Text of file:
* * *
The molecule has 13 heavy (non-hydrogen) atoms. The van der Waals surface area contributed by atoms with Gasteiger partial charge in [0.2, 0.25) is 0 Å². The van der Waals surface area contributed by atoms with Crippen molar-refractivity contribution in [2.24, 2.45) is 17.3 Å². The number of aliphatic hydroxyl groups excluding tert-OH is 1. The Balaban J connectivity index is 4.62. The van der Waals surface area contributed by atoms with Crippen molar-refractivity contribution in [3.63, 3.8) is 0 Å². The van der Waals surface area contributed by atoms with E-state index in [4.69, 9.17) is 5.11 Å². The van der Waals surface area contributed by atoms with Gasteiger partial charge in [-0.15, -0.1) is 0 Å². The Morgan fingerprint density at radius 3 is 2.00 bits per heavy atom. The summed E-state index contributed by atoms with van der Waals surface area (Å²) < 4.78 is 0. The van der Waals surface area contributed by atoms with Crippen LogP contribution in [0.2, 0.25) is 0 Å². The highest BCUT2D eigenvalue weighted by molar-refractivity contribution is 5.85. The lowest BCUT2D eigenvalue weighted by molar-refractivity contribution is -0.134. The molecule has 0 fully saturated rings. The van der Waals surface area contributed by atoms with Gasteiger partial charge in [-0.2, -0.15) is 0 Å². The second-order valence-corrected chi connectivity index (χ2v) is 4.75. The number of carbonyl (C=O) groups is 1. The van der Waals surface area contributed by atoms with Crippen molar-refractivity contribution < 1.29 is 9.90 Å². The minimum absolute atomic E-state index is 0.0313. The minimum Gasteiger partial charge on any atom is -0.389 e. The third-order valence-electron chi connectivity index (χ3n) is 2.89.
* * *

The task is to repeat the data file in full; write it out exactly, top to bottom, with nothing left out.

The molecule has 13 heavy (non-hydrogen) atoms. The van der Waals surface area contributed by atoms with Gasteiger partial charge in [0.2, 0.25) is 0 Å². The van der Waals surface area contributed by atoms with Crippen molar-refractivity contribution in [2.24, 2.45) is 17.3 Å². The number of aliphatic hydroxyl groups excluding tert-OH is 1. The Balaban J connectivity index is 4.62. The van der Waals surface area contributed by atoms with Crippen molar-refractivity contribution in [3.63, 3.8) is 0 Å². The van der Waals surface area contributed by atoms with E-state index in [4.69, 9.17) is 5.11 Å². The van der Waals surface area contributed by atoms with Gasteiger partial charge in [-0.15, -0.1) is 0 Å². The Morgan fingerprint density at radius 3 is 2.00 bits per heavy atom. The summed E-state index contributed by atoms with van der Waals surface area (Å²) < 4.78 is 0. The van der Waals surface area contributed by atoms with Crippen LogP contribution in [0.2, 0.25) is 0 Å². The highest BCUT2D eigenvalue weighted by molar-refractivity contribution is 5.85. The lowest BCUT2D eigenvalue weighted by molar-refractivity contribution is -0.134. The molecule has 0 fully saturated rings. The van der Waals surface area contributed by atoms with Gasteiger partial charge in [-0.2, -0.15) is 0 Å². The second-order valence-corrected chi connectivity index (χ2v) is 4.75. The number of carbonyl (C=O) groups is 1. The van der Waals surface area contributed by atoms with Crippen molar-refractivity contribution < 1.29 is 9.90 Å². The minimum absolute atomic E-state index is 0.0313. The minimum Gasteiger partial charge on any atom is -0.389 e. The third-order valence-electron chi connectivity index (χ3n) is 2.89.